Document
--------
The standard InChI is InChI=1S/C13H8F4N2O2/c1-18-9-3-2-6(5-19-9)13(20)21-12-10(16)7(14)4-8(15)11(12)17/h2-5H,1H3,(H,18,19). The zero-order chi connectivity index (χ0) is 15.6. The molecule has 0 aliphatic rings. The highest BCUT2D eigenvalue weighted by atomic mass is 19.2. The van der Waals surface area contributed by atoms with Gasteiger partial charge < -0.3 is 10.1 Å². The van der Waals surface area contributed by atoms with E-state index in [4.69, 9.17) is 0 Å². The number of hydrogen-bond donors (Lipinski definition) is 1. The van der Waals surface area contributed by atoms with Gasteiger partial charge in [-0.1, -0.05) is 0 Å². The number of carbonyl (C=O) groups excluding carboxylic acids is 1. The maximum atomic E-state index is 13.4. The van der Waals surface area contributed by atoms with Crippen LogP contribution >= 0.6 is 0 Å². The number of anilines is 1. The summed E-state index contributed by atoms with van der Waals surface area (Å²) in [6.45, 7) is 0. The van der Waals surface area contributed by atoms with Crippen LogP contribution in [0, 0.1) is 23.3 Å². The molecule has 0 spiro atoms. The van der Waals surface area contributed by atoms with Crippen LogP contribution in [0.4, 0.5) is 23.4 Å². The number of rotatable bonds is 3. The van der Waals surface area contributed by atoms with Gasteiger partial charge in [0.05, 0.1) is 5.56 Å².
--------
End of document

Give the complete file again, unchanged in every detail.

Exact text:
The standard InChI is InChI=1S/C13H8F4N2O2/c1-18-9-3-2-6(5-19-9)13(20)21-12-10(16)7(14)4-8(15)11(12)17/h2-5H,1H3,(H,18,19). The zero-order chi connectivity index (χ0) is 15.6. The molecule has 0 aliphatic rings. The highest BCUT2D eigenvalue weighted by atomic mass is 19.2. The van der Waals surface area contributed by atoms with Gasteiger partial charge < -0.3 is 10.1 Å². The van der Waals surface area contributed by atoms with E-state index in [4.69, 9.17) is 0 Å². The number of hydrogen-bond donors (Lipinski definition) is 1. The van der Waals surface area contributed by atoms with Gasteiger partial charge in [-0.1, -0.05) is 0 Å². The number of carbonyl (C=O) groups excluding carboxylic acids is 1. The maximum atomic E-state index is 13.4. The van der Waals surface area contributed by atoms with Crippen LogP contribution >= 0.6 is 0 Å². The number of anilines is 1. The summed E-state index contributed by atoms with van der Waals surface area (Å²) in [6.45, 7) is 0. The van der Waals surface area contributed by atoms with Crippen LogP contribution in [0, 0.1) is 23.3 Å². The molecule has 0 spiro atoms. The van der Waals surface area contributed by atoms with Crippen LogP contribution in [0.4, 0.5) is 23.4 Å². The number of rotatable bonds is 3. The van der Waals surface area contributed by atoms with Gasteiger partial charge in [0.05, 0.1) is 5.56 Å².